ONE afternoon at the bus-stop Maggie Olde asks me a question.
“Would you like to come round to my place for tea on Friday night?”
A few weeks before she asked “Will you go out with me for my Nintendo?”
Compared to that, the new question seems socially acceptable.
“Sure,” I said.
On Friday afternoon we get off the bus. I feel lonely as my other friends go their separate ways. It’s only Maggie and I.
“By the way,” Maggie said as we walked into her driveway “I sort of told my parents that you were my boyfriend.” She scrunches her face. “You don’t mind do you?” Yes! I do mind! “I did tell them, can you just go along with it?”
We walk in the house. I meet the parents, and although I have a lot more to do with Maggie the next year, this is the only time I see them.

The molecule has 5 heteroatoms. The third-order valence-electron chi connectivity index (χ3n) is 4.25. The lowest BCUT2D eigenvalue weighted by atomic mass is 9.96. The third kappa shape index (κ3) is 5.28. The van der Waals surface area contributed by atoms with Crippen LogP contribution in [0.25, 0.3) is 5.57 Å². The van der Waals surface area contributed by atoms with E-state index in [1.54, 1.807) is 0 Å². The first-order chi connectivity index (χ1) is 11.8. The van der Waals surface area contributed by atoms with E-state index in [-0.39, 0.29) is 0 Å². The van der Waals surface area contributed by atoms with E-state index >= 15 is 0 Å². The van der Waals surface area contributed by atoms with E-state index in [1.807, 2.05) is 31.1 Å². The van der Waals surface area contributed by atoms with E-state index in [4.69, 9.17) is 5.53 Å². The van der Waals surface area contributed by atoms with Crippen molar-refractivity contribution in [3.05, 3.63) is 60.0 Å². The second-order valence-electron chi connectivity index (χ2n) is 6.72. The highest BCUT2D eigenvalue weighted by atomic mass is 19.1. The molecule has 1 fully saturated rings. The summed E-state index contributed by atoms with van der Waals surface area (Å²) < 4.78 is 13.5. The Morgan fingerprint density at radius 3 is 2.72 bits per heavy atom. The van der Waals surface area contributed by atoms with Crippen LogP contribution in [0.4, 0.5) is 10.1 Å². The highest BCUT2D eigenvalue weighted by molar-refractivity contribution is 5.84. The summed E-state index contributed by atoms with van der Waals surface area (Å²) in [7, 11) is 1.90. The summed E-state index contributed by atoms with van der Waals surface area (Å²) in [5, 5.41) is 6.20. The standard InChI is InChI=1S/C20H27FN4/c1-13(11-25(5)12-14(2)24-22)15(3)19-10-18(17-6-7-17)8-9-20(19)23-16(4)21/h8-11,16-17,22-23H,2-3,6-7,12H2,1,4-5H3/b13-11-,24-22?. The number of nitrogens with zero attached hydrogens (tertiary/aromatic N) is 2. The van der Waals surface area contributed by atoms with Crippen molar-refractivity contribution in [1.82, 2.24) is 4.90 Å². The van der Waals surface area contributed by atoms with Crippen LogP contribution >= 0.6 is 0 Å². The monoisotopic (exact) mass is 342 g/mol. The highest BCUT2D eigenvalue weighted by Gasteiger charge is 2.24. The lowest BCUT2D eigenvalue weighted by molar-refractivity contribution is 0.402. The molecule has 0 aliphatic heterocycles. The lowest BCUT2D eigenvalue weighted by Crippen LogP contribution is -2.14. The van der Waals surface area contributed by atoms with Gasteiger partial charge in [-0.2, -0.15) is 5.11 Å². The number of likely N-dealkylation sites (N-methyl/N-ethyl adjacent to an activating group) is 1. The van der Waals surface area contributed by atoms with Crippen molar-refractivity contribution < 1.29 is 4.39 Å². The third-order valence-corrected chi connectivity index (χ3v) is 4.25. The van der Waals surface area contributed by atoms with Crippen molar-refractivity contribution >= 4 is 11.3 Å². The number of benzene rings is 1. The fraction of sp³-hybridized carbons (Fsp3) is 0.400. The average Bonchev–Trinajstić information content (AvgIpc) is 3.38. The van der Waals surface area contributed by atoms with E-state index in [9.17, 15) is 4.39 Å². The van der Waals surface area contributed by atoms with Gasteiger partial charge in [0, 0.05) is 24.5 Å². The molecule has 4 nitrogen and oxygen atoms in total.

We have a barbecue on the back patio. The father asks me questions about sport and what I like to do.
I like stuck-in-the-mud.
Even then I vaguely understand we are both strangers to expected cultural protocols. It’s awkward for both of us. He’s never met a boyfriend of his little 12-year-old daughter before. Probably didn’t think he would for a few more years at least.
Fortunately Maggie and I are not expected to hold hands.
Later, the mother and Maggie drive me home.
But I’m pissed off that I had to do this.
The next Monday at the bus-stop I yell at Maggie and tell her in front of everyone we are not going out.
This is not the first time I embarrass her publicly. And so begins our love-hate relationship.